Description
BACKROUND OF THE INVENTION

The invention relates to an apparatus for the assessment of the damage to a ship, for instance to the ship's hull, comprising a distributed system of optical fibres positioned near the ship's hull, which optical fibres are connected to a central unit designed for determining the transmission or reflection characteristics of the optical fibres, for enabling the assessment of any possible damage.

DISCUSSION OF THE BACKROUND

It stands to reason that the apparatus is required to be extremely rugged and reliable such that also in the event of major damage to the ship, the apparatus will continue to yield reliable information. An advantageous embodiment of the invention is thereto characterised in that the central unit is disposed in an at least substantially central position inside the ship. This position is all the more favourable because the information supplied by the central unit will usually have to be passed on to a command station that also takes up a central position inside the ship.

It will be obvious that damage reporting will be more accurate as the distributed system of optical fibres is more extensive or in fact, as the number of the optical fibres per unit of surface area increases. A favourable compromise in this respect is characterised in that per deck the system of optical fibres comprises at least one optical fibre which at least substantially horizontally stretches along the entire interior perimeter of the ship's hull.

In case of larger ships, the system of optical fibres per deck may comprise at least one optical fibre which at least substantially horizontally stretches along the interior perimeter of the ship's hull via the bow and at least one optical fibre which at least substantially horizontally stretches along the interior perimeter of the ship's hull via the stern. This then entails the additional advantage that damage to the ship's bow and stern can be accurately assessed at the same time.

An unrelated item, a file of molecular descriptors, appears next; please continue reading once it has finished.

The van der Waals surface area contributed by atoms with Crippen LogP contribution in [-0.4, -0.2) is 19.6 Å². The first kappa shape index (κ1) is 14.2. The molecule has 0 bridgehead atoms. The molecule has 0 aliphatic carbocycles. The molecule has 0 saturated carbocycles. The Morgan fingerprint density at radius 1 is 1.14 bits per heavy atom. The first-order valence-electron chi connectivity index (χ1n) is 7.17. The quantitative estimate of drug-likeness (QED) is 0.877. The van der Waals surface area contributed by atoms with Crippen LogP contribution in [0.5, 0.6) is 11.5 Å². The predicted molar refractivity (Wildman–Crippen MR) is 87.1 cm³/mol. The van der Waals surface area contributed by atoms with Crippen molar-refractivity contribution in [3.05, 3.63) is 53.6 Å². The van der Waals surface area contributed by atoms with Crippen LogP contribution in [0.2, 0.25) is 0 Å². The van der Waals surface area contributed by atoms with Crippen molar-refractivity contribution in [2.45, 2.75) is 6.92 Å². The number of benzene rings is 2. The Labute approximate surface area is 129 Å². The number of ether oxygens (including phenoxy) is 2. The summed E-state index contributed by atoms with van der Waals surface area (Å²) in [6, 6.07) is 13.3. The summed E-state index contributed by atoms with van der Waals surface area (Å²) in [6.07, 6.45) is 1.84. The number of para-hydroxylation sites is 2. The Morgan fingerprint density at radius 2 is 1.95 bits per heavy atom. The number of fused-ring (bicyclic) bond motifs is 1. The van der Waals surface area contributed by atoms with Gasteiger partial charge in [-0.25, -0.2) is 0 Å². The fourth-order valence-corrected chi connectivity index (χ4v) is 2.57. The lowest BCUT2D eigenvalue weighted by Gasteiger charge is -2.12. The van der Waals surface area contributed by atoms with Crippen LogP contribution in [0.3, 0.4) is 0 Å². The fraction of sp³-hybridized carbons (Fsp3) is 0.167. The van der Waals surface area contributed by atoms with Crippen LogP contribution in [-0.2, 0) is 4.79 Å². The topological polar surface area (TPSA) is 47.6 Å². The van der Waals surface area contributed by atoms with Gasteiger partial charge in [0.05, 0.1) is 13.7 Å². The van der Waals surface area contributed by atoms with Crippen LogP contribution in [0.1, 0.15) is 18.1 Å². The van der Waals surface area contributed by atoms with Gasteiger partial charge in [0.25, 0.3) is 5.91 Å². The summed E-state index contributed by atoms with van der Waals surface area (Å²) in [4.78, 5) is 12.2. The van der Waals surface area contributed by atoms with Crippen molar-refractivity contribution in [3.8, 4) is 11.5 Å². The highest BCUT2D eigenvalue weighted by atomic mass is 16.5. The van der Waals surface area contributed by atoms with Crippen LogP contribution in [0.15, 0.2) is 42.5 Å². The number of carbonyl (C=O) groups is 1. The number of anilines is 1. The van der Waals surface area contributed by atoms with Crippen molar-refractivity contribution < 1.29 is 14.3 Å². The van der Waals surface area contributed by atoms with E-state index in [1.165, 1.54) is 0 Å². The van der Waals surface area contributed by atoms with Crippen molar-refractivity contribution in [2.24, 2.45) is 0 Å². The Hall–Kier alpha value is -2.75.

A vertical application of several substantially parallel optical fibres is also possible, for instance with 1 metre gaps, which enables a more accurate damage assessment in vertical direction.

A further favourable embodiment of the invention is characterised in that for each optical fibre, the central unit comprises an Y splitter at a first end and an Y splitter at a second end, each provided with a light source and detection means. This enables the optical fibre to be operated in transmission and in reflection, which ensures an optimal use. In this embodiment, the detection means connected to the first end are generally arranged for the detection, in transmission, of light emitted by the light source connected to the second end and the detection means connected to the second end are arranged for the detection, in transmission, of light emitted by the light source connected to the first end; furthermore, the detection means connected to an end are arranged for the detection, in reflection, of light emitted by the light source connected to said end.

To prevent mutual interference of the four combined measuring systems thus obtained, an advantageous embodiment is characterised in that the light source connected to the first end and the light source connected to the second end are at least substantially alternately active.

Since one of the objects of the present invention is to use the apparatus for assessing the size of a hole in the ship's hull, the light source will one way or another have to be modulated for thus creating a range resolution at least in reflection. A further favourable embodiment of the invention is thereto characterised in that both light sources alternately emit a light pulse with a length that matches the desired range resolution.

An extremely rugged embodiment of the invention is characterised in that the means for affecting the transmission or reflection characteristics comprise passive means only, which implies that platform infrastructure provisions, such as power supply lines or cooling water pipes etc. are locally not required for measuring a hole in the ship's hull. This is evident as the means is in fact a break in the optical fibre.

According to the invention, additional useful information can be obtained by measuring the temperature at the ship's hull, in which process the modulation can be obtained, as known from the prior art, by the temperature-dependent behaviour of the optical fibre itself. According to the invention, the temperature-dependent Raman scattering is preferably measured and used for determining the local temperature of the optical fibre. The temperature measurement enables the rapid detection of seats of fire. Particularly in the event of damage to the ship's hull, for instance caused by the impact of a missile, it is of utmost relevance to ascertain the presence and locality of a fire.